Office management entails a variety of tasks
  • 06 Mar 2024
  • 5 min read
  • By Joanna Oakey, Managing Partner - Aspect Legal

Essential preparation business brokers need to give clients before they get to the deal room

Business broking, Deal making

Getting a business on the market and finding a buyer is a huge task, but it’s only half the battle.


As a business broker, your role in the deal team is critical in terms of preparing the deal, preparing your client for what’s involved and helping keep things on track from listing through to settlement. 


The more you can prepare your client before contracting, the faster the legal phase will be! 


Here’s what we’ve seen top brokers do to ensure they are preparing their clients for selling (or buying) and the ‘deal room’ they’re about to enter.

Demystify deal structures (before they’re on the table)

There’s more to a business sale than a price. There are 101 ways to structure a deal. Often the structure of a transaction may be driven by a seller’s tax considerations. This could mean you might be dealing with a share sale instead of a business sale. This may be 100% purchase, or part purchase. Will this be all cash at completion? Or upfront plus a deferred payment? Or might it be structured as cash and shares? Or might there be an at risk component like an earn out?

There is no one size fits all solution for all sellers - but the more they know about the options they have, the better prepared they’ll be.

Understand key deadlines, documents and why they matter…

Deadlines matter - especially with lease assignments, disclosure statements, PPSR interests and other elements that might slow settlement down. When a deal is done, it’s absolutely critical they understand key deadlines and appropriately plan to ensure they meet them. 

Documents matter - Explain the purpose of each of the core documents. From NDAs to Heads of Agreement/Letter of Intent/Memorandum of Understanding, sale and purchase agreements, employment agreements, leases, shareholder agreements and put and call option agreements. Knowing the role of these documents and when they may be needed helps bring clients along for the ride.  

In our experience, the simpler and fairer the documentation is, to begin with, the lesser the angst for all involved in negotiating them. This will of course also translate to a quicker transaction and less legal costs.

Prepare for DD… first impressions count (move your boat)

A seller needs to be prepared for the Due Diligence process. Knowing a prospective buyer will review the accounts and investigate other areas of your business is one thing, but going through the process is another. Anticipating questions and being prepared for due diligence will make the process quicker and easier. Make sure you understand the financial and legal items that a prospective buyer will be looking for so that you can show your business in the best sale-ready condition.

And.. particularly with manufacturing, wholesale or retail businesses, or any businesses that hold stock, when a buyer comes to visit the site, first impressions can have a big impact. Sure, polish the front/office - but don’t forget to clear out the warehouse, move the family boat out of the factory, dust and neatly stack your boxes.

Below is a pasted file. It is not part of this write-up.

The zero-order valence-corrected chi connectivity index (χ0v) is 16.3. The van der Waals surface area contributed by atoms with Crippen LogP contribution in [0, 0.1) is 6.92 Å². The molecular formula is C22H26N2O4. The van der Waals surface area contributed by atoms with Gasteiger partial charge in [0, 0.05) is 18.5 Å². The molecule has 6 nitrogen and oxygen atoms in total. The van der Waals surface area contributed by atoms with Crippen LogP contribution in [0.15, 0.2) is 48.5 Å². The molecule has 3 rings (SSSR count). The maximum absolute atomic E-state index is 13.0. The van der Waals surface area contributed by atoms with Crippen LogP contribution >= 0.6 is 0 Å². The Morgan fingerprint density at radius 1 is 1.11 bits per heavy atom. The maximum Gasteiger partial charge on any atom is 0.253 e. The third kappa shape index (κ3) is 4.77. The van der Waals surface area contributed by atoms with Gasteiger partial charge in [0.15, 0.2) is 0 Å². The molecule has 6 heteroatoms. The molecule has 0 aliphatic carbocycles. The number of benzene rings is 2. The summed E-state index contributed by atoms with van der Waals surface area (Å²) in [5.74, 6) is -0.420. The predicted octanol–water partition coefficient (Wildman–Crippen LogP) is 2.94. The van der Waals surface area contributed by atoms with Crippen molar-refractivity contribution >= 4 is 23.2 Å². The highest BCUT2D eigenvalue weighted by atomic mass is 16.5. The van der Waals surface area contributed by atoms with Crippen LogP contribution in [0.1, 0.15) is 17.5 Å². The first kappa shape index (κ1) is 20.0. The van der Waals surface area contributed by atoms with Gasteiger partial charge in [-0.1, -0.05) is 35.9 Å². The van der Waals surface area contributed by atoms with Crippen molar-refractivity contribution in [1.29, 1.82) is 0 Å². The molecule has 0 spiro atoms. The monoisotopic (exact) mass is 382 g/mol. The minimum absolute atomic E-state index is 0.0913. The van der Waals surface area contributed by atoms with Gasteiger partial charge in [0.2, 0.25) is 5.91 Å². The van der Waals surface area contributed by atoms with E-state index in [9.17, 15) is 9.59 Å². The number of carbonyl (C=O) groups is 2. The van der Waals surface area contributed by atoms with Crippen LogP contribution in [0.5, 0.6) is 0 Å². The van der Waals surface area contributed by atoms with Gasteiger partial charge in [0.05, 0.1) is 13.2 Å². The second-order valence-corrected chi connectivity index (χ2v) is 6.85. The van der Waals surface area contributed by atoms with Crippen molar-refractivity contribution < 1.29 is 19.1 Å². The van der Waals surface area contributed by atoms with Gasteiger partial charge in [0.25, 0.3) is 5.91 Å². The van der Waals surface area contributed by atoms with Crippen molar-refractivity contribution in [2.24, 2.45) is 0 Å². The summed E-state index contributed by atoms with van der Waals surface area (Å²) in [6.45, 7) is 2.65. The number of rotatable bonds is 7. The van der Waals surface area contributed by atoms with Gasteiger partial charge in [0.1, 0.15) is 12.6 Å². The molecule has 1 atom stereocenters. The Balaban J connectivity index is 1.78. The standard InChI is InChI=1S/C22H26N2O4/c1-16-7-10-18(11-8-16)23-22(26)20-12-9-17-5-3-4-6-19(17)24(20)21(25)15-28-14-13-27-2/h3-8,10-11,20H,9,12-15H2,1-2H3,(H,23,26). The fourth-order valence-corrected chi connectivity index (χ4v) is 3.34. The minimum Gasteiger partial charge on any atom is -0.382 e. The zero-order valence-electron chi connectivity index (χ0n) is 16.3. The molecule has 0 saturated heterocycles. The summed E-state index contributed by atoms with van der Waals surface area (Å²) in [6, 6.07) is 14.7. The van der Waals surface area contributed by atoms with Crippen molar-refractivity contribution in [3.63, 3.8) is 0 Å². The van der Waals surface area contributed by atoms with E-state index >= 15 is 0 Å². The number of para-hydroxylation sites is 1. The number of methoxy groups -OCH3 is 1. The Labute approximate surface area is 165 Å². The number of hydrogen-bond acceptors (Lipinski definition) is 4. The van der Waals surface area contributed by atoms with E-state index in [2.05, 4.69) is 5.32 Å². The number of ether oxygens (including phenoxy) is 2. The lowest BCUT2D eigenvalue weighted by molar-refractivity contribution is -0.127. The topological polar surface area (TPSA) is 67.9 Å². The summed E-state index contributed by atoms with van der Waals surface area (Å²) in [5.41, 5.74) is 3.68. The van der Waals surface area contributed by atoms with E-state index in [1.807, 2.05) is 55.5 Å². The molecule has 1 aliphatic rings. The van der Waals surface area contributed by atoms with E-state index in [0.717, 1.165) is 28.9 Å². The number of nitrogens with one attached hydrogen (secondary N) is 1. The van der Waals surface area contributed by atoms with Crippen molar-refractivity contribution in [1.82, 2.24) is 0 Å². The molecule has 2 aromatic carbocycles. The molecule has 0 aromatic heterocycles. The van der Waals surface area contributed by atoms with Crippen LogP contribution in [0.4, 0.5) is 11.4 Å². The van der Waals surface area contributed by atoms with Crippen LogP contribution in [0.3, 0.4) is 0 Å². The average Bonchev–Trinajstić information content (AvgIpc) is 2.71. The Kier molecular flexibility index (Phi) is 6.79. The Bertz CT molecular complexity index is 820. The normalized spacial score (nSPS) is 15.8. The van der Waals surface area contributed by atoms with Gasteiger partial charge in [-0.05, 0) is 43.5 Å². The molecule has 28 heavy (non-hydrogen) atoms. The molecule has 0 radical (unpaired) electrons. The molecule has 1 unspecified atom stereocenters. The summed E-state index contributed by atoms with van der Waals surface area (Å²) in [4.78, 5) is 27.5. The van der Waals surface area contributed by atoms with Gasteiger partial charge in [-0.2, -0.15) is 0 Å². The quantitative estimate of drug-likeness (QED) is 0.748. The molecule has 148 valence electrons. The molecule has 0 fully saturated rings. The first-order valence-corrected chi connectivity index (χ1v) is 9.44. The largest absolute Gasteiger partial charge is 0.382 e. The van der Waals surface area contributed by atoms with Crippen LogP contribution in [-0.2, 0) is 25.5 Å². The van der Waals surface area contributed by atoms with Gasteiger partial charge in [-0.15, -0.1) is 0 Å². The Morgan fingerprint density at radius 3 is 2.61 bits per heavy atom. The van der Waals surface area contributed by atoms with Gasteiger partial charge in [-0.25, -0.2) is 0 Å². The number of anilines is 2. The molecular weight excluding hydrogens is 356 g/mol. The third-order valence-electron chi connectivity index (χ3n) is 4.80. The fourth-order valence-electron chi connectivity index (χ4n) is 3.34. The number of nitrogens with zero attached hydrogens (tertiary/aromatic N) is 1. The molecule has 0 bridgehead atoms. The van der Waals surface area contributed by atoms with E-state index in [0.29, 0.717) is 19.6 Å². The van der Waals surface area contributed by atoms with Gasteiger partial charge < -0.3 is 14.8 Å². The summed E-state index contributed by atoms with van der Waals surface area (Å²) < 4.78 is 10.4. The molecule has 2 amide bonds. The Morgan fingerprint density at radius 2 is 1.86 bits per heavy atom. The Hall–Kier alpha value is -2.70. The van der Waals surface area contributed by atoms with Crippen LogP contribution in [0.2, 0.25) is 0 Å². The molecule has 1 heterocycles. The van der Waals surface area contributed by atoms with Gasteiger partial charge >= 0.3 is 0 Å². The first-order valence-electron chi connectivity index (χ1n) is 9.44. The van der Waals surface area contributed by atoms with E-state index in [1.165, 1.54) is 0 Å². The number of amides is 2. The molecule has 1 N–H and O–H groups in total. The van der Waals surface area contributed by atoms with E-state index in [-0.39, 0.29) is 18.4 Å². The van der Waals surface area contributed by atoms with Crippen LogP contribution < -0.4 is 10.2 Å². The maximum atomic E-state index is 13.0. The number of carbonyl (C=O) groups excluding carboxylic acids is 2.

Get clear on employment issues early

Employment entitlements are a tricky area in Australia - different states treat some accrued leave obligations differently. Unclear agreements with staff (especially if staff = family members or close friends) can kill a deal. So too can employee entitlements - unfortunately dealing with accrued leave is often an issue in businesses with loyal, long-serving employees. Ensuring your sellers understand how long service leave, accrued annual leave and personal leave liabilities might impact on their sale before they’re in the deal room is critical. Time and time again we’ve seen this become a key issue between buyers and sellers (so much so that we provide clients with a 10-page guidance to help them understand their obligations and options in this area).

Another tip…

Help them know what a good deal team looks Like

They’re going to need an accountant, and a lawyer in their deal team - and ideally, they will have one of each that is organised with systems, processes and also has strong experience in buying and selling businesses (we all know this makes for a better deal process for all involved). Many business owners don’t know what they’re missing until it’s too late. Ensure you can help them find someone that will also be responsive - two weeks is too long to wait for a lawyer to pick up a contract! Back and forth drafting, emails and nit picking can easily result in cost blowouts.

Here’s a helpful checklist to get them on the right track.

Help manage expectations from the start

If your client wants to move quickly on a sale you need to make sure they know they’ll need “all of their ducks in line”, so to speak. A sale can take a long time to negotiate, get the contract agreed, and do all of the steps required to transact the sale – and sellers often badly misjudge how long the process will take.

As a broker, your role is to help them understand that the business sale process is not a tick-a-box activity. Some areas will require tough decisions and some areas may be contentious, particularly given the emotions that are often are involved (on both sides of the deal).

While it may sound cliche - a business broker is the epitome of a trusted advisor during a deal. Taking the time early on to ensure the business owner you’re working with genuinely feels guided, understood and in good hands is going to help keep your deal on track when emotions run high, and the going gets tough.

Read more about agency practice: Best practice for the use of electronic signatures.

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